This book is chock full of information that reveals the author's sincere concern for his investment shareholders, who have reposed their trust in him and the efforts that he has made to give them the best value for their money. But that is not all. It also builds its thesis on a modern and increasingly discussed world view based on the "intrinsic order" description of quantum mechanics, pioneered by David Bohm.
The four principles that provide the framework for investment in this book are as follows:
1. Infinity: An infinite number of outcomes for a proposed investment are possible. This process involves left brained thinking which uses facts and sensory evidence as inputs in order to make judgements.
2. Paradox: Where possibilities are narrowed down to probabilities, because of interaction and interconnections between the several, mutually opposed variables affecting the investment. This involves right brained thinking.
3. Harmonizing: Having zoomed in on a few probabilities, this process involves a right brained approach, where one's feelings serve as input. This involves right brain activity.
4. Action; When deliberate action is taken based on the above analysis. Clearly, this part involves the left brain.
A major issue that this book focuses on is "feelings" about the investment. If listened to with care and attention, and synergistically combined with evidence gathered by all the available, physical, left brained input can lead to incredibly high dividends. The decision making process begins to resemble that of a detective investigating a well planned out crime. This is where the whole brain nature of the process comes in.
The author provides tools for all the four processes above and more. These include, taking an inventory of all physical and emotional factors to be kept in mind, how to awake intuition, how to distill positive emotions from negative ones, how to distinguish fear from anxiety, how to awake intuition and develop it as well, among others. He illustrates his point amply with examples drawn from his own life. Each chapter is provided with interesting and well formulated exercises for the reader who wishes to develop his investing talents.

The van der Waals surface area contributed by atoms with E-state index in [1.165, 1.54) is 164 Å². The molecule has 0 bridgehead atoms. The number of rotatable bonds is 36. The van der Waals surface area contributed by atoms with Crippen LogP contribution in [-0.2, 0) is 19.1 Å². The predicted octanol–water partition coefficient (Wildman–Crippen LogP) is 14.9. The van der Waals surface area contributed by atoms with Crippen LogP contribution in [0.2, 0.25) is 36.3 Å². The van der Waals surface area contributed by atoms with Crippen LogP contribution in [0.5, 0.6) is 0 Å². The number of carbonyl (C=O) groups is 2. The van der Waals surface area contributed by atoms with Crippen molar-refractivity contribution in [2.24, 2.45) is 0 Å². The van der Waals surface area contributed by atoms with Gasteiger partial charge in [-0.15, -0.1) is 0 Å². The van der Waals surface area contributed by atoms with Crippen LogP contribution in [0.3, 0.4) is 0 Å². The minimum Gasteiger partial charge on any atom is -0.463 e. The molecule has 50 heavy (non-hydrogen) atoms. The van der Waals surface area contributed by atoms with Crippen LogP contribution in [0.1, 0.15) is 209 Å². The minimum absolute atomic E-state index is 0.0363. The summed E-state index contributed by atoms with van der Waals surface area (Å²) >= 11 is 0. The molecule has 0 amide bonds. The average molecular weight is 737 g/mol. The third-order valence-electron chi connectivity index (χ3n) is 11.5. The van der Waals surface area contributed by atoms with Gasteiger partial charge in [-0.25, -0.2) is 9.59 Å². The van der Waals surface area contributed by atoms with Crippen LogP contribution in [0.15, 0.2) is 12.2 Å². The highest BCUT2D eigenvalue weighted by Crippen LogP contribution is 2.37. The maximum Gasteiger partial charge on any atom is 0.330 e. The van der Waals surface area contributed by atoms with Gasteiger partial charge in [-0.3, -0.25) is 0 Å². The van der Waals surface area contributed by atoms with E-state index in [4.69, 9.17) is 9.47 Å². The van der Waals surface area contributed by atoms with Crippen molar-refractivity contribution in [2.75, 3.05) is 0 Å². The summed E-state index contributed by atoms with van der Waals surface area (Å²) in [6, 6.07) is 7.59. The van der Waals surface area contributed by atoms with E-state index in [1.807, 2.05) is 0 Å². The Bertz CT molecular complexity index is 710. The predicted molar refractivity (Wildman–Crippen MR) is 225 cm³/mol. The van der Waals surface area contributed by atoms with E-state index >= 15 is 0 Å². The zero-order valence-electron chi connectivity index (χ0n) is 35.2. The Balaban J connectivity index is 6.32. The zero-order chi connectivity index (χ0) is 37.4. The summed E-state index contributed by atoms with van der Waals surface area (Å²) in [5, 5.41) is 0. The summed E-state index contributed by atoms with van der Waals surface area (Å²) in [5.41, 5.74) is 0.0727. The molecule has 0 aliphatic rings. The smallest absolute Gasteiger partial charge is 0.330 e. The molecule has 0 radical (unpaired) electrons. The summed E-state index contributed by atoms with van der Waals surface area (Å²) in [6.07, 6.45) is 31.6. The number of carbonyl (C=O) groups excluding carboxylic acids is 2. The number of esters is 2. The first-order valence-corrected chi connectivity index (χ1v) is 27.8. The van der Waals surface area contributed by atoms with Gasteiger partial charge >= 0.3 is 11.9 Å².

What impressed me most about this book is the treatment of the "God" word and the chapter on the benefits of meditation. Being a "former atheist";Jason Voss is incredibly sensitive to similar concerns and avoids questioning the applicability of the scientific method of investigative inquiry. But he also takes up the limits of "material realism" very effectively, by invoking the validity of all experiences, not just those that pass scientific scrutiny. The author also shows exactly where scientists resist taking cognizance of phenomenon that defy their own materialistic laws, and how acceptance of all experience is more persuasive in its reach. This part of the book is applicable to all readers, not just investors, seeking greater returns for their liquid assets.
There is also an eye-catching and interesting treatment of the meditative state and its role in transforming conscious intelligence to a more universal "wisdom". Original graphics are used to illustrate his point.
The information in this book is not only very inclusive and high reaching, but also, very much grounded in physical reality. It is also an easy read despite its relatively esoteric content. All in all, this book is a rare winner that could catalyze more such books into existence.